Cato Institute’s Monetary Conference – Luncheon Address
Hon. Phil Gramm – Former Chairman, Senate Banking Committee
Mark Calabria introduces him, maybe a little over the top — some clever comments and insightful, though. Gramm didn’t come to Congress to be loved. What does Mother think of your ideas, Gramm would often ask.
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Gramm: A few key points, try to be brief…
1) Most of what you know is not so — echoing Twain
Quotes a book on Monetary Policy from the 19th century. Crisis: Obama: Greedy bankers took advantage of deregulation.
Insured commercial banks had high capital levels at the time of the crisis — 10% (DM: but look at the tangible capital ratios)
Government incented aggressive policies — highly levered with lots of Subprime mortgages as a result of CRA lending. (DM: note, I saw this in the low income tax credit business.)
2) Banks have been deregulated over the last half-century. No, at least not on net. FIRREA, Sarbox, and many others (of course look at Gramm Leach Bliley).
Glass Steagall existed prior to the Great Depression. Glass believed in the real bills doctrine. No evidence for banks overdoing margin lending. The Fed started eroding Glass Steagall prior to GLB. The only thing GLB did was allow banks to participate in a wide number of different businesses in separate subsidiaries. Argues that it clarified regulatory authority.
GLB made banks more stable. Clinton saw this in diversity of revenue streams. Argues that GLB had nothing to do with crisis.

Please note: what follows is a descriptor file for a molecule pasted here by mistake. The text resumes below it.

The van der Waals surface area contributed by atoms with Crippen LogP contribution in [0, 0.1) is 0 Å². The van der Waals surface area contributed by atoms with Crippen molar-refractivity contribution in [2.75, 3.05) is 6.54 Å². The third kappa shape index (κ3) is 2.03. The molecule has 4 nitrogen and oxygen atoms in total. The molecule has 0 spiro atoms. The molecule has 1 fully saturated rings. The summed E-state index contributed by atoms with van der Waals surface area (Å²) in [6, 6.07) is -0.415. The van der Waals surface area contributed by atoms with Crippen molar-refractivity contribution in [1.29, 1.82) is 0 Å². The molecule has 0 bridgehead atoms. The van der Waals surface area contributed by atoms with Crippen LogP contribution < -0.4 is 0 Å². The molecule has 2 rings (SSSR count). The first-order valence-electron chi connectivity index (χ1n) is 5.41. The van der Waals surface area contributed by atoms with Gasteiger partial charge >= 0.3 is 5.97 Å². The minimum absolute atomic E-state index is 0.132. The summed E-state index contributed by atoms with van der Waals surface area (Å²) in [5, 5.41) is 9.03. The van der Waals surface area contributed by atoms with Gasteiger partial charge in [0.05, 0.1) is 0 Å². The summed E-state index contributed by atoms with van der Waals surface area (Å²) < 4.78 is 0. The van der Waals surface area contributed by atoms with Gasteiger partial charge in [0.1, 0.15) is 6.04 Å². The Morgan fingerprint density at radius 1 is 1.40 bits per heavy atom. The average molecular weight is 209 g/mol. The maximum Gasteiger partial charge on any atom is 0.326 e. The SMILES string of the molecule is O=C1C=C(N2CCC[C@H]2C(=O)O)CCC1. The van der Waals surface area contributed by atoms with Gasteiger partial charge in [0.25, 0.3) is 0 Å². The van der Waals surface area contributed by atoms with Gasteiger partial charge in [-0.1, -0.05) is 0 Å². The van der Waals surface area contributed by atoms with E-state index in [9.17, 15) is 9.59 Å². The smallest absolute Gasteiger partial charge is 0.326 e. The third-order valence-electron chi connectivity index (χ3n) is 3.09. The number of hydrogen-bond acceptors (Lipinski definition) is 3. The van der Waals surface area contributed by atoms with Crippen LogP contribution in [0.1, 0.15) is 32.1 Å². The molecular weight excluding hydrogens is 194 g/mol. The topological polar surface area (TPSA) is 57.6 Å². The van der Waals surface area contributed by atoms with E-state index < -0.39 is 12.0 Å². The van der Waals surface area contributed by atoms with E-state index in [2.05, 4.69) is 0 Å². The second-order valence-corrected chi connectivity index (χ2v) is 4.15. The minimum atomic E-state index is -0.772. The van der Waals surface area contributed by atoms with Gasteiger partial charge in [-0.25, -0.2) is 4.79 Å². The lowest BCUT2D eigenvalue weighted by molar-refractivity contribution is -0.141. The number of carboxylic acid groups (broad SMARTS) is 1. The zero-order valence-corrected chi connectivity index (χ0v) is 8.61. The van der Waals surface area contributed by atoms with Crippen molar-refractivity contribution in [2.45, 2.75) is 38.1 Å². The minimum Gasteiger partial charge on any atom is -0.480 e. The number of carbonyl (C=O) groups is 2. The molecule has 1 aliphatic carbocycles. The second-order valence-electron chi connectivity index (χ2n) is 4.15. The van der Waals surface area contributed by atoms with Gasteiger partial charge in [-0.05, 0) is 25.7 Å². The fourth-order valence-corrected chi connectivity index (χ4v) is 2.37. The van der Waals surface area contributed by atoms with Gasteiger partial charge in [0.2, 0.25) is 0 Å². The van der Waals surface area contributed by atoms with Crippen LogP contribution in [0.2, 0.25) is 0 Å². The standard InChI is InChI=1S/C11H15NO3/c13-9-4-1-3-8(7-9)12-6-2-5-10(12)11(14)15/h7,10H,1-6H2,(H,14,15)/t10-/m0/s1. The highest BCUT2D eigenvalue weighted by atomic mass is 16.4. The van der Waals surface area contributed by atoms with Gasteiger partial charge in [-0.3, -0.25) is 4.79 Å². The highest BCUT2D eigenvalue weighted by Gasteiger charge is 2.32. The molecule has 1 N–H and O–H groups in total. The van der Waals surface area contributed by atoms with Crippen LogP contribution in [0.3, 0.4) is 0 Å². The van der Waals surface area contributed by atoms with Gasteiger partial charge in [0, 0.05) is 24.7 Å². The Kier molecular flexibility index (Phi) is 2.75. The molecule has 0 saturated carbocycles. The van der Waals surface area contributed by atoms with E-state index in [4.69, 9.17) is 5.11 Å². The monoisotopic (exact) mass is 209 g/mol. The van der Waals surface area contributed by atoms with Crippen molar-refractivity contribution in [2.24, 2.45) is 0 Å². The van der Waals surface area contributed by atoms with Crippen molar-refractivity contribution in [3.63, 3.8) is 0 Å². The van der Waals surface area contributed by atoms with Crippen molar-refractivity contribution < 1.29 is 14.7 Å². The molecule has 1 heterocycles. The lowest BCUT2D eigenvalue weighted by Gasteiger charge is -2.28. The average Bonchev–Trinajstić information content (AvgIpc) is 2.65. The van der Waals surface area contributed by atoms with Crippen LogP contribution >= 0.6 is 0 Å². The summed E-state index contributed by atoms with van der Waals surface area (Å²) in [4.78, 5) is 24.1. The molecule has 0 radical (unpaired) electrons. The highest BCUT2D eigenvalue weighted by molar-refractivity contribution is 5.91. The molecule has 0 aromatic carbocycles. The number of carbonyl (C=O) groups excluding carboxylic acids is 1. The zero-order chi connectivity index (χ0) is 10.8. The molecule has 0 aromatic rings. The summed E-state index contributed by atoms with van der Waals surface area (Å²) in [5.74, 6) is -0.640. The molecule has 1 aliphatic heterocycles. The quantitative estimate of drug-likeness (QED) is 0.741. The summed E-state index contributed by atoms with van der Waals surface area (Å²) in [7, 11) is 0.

3) Financial crisis occurred because of institutions too big to fail. 940+ institutions were bailed out. Many large firms did not need the bailouts, and it was forced on them. Lehman was not too big to fail.
4) The bailouts were large and costly. S&L bailout $258B. Depositors bailed out. Current bailout: US Govt made $24B on the bailout.
5) What turned the crisis into the Great Recession? Obama pursued bad economic policies that overcapitalized the banks. As such the banks don’t lend, and the recovery was weak.
6) Worried about two hidden costs of Obama policies. a) run-up in the debt, which may lead to much high costs when interest rates normalize. b) explosion of the monetary base — IOER and reverse repos ameliorate, but what if we had a real recovery?
Government might find itself competing with private sector for capital then.
1) Erin Caddell, Capstone LLC — how would you modify Dodd-Frank?
He would eliminate most of it, except that banks have to take back mortgages that default early.
2) Student from Georgetown: Major headwinds for debt reduction, what will happen?
Debt reduction won’t be top priority. Doesn’t get infrastructure investment. Either get rid of Obamacare or not. There will be people that lose as deregulation if it occurs.
Likes Pence and Priebus. (for now)
Article by David Markel, The Aleph Blog